Twice each year the Earth experiences an equinox. The autumnal equinox will be Sept. 22. These are times when the sun is located directly above the equator, and the days and nights are equal lengths. This year, on that date in Houston, the sun rises at 7:12 a.m. and sets at 7:13 p.m. The exact time of the equinox is 3:21 p.m. This marks the beginning of autumn for those in the northern hemisphere.

This is all part of the normal cycles of the solar system. It is based on our location in our elliptical orbit around the sun and the Earth’s axial tilt. As the Earth orbits the sun, our axis of rotation (think the North Pole) always points to Polaris, the North Star.

The Observatory will not be open for a public night in September due to the current COVID-19 resurgence. We will evaluate the situation for future events.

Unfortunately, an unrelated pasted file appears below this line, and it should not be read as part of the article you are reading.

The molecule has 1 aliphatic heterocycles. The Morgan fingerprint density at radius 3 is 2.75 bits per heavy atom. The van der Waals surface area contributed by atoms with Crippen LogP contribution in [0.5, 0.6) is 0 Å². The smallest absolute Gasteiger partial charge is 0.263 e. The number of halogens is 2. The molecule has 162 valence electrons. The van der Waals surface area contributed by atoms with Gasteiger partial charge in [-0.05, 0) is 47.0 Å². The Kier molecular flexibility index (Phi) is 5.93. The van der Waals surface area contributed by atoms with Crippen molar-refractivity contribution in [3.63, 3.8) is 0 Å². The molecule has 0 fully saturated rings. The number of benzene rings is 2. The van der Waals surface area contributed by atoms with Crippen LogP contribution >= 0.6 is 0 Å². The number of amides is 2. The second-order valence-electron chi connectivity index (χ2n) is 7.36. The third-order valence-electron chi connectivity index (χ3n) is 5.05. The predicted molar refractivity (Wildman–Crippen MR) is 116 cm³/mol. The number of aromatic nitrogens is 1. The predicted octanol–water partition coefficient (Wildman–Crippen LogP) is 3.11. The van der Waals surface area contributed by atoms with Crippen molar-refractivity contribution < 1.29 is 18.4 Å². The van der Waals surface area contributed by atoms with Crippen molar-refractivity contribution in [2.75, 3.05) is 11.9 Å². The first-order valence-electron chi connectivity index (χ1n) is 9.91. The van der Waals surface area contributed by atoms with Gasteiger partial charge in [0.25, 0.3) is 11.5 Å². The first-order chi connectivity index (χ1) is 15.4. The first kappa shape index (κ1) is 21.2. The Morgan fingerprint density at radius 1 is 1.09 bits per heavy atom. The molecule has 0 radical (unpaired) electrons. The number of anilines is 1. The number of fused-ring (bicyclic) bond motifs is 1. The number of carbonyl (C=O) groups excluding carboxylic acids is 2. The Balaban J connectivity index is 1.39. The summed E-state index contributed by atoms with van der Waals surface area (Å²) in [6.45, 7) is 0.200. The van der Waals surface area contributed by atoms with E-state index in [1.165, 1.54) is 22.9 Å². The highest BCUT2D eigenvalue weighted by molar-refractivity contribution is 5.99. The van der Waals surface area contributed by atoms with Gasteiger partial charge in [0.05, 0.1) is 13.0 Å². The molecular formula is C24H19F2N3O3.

Aaron Clevenson
Author: Aaron ClevensonEmail: This email address is being protected from spambots. You need JavaScript enabled to view it.
I am the observatory director at the Insperity Observatory in Humble ISD. I am also an adjunct astronomy professor at Lone Star College-Montgomery where I teach solar system astronomy and stars and galaxies astronomy. I am the author of the astronomy textbook, “Astronomy for Mere Mortals.” I am a past president of the North Houston Astronomy Club, and was the chair of Astronomy Day in Southeast Texas in 2015 and 2016. He is an observing program director with The Astronomical League, coordinates their Master Observer Progression Awards, and has authored six of their observing programs.

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